Letters between Hallie and her sisters and between her nieces and their mother. Letters full of complaints and drama and a good deal of contention.

It read like a soap opera. And yes, we giggled through much of the accusations from Hallie about how long it had been since her sister had written and how her brother-in-law didn't like her. Or letters from her niece Gladys to her mama, Sallie, telling of how Aunt Hallie had given her such a fuss the night before. Gladys even said, "Don't be surprised when you see Aunt Hallie, Mama. She is fat as a hog." There was apparently no love lost between niece and aunt.

(For the record--from the photos we saw, Hallie was NOT fat as a hog. So apparently, mud slinging goes way back).

And yes, it was humorous to hear the drama and gain insight into each of the characters of our family history. It was funny to glean how petty Hallie was and how she and her brother-in-law fought. How their sister, Johnnie, took on a role of peacemaker among them all. Hallie was even thrown out of her sister, Sallie's house by Sallie's husband, Doyle, at one point. This prompted a letter from Hallie to Sallie about how to send her things to her. 

We came to recognize Hallie's handwriting and we knew that any letter from her was sure to be juicy. She had much to complain about, it seemed.

But here's the lesson learned. Here's the thing my mind kept coming back to.

Remember, Hallie died at age 28. In 1919. Knowing that date and that untimely death, I was grieved to realize something. 

The letters were dated from 1907 through 1915.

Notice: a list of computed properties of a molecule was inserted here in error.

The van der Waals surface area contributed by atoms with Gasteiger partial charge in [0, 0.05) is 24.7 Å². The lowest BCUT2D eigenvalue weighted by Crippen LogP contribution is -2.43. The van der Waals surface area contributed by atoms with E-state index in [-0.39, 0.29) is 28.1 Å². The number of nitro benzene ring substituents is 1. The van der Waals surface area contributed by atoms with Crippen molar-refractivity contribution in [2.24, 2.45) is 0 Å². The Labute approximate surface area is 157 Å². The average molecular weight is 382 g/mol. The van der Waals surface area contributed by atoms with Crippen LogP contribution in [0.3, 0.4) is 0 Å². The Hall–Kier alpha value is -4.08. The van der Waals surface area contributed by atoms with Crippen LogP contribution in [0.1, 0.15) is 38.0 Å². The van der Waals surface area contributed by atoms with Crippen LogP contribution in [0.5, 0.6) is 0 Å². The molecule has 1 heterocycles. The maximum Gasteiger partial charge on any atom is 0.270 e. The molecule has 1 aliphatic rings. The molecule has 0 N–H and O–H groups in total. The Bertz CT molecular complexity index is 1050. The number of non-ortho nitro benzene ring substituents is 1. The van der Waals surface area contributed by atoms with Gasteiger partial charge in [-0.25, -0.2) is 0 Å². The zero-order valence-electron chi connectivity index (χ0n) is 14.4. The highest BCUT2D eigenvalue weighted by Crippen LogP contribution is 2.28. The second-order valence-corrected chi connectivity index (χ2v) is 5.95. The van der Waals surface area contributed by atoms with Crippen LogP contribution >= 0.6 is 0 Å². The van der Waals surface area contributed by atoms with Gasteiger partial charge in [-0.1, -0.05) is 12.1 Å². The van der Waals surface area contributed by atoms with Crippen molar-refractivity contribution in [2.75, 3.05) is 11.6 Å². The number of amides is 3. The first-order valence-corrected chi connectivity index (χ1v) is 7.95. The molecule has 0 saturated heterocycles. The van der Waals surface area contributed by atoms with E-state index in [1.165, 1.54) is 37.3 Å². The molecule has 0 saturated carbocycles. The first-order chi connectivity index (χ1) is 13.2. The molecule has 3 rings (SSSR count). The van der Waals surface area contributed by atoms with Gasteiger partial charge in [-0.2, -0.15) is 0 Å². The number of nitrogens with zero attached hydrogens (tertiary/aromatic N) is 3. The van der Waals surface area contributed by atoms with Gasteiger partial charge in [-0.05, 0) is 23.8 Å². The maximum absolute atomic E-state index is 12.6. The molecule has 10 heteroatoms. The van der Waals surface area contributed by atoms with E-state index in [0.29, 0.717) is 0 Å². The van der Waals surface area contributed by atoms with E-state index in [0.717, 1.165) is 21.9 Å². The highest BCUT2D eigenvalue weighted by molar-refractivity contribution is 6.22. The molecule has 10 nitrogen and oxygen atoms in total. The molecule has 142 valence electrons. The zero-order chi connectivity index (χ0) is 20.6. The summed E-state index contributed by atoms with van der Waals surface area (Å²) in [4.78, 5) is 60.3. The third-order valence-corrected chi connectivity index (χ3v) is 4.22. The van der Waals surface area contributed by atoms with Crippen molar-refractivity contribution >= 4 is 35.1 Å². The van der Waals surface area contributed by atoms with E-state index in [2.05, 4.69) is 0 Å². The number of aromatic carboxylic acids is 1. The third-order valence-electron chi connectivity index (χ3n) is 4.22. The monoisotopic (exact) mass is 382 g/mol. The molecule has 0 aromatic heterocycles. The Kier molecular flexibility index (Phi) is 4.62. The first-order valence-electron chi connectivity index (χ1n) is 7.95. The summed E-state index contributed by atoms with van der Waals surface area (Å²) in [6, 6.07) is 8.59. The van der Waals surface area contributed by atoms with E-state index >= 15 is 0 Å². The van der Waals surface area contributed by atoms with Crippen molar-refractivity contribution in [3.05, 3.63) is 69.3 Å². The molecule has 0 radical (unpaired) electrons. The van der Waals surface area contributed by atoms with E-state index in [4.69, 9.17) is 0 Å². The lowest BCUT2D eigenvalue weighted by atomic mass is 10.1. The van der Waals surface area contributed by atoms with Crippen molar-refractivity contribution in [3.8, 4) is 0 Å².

Hallie's days were numbered. She had no idea how few years she had left.

And she spent them, it seems, fussing and raising drama and contention with her loved ones. She seemed to instigate problems, focusing on negative things and making demands of those around her. 

With the luxury of perspective, it seems to me that she wasted her time and ultimately, her life, making much of the things that were stealing her joy. 

You see, we all have choices to make. We all have to choose how we treat others and what we do with how they treat us. We have to choose joy...or choose to dwell and live in the muck of drama.

This was all ringing strongly in my mind because I actually have some family relationships that have been broken completely, and I have been unable to change it. I've done all I can do to reconcile and have a relationship. To no avail.

I know I'm not alone. I know there's lots of us with "Hallies" in our lives or dealing with broken and hard relationships. And there are, honestly, many of us who struggle like Hallie. Who struggle with how we are treated and feeling down and desperate about it.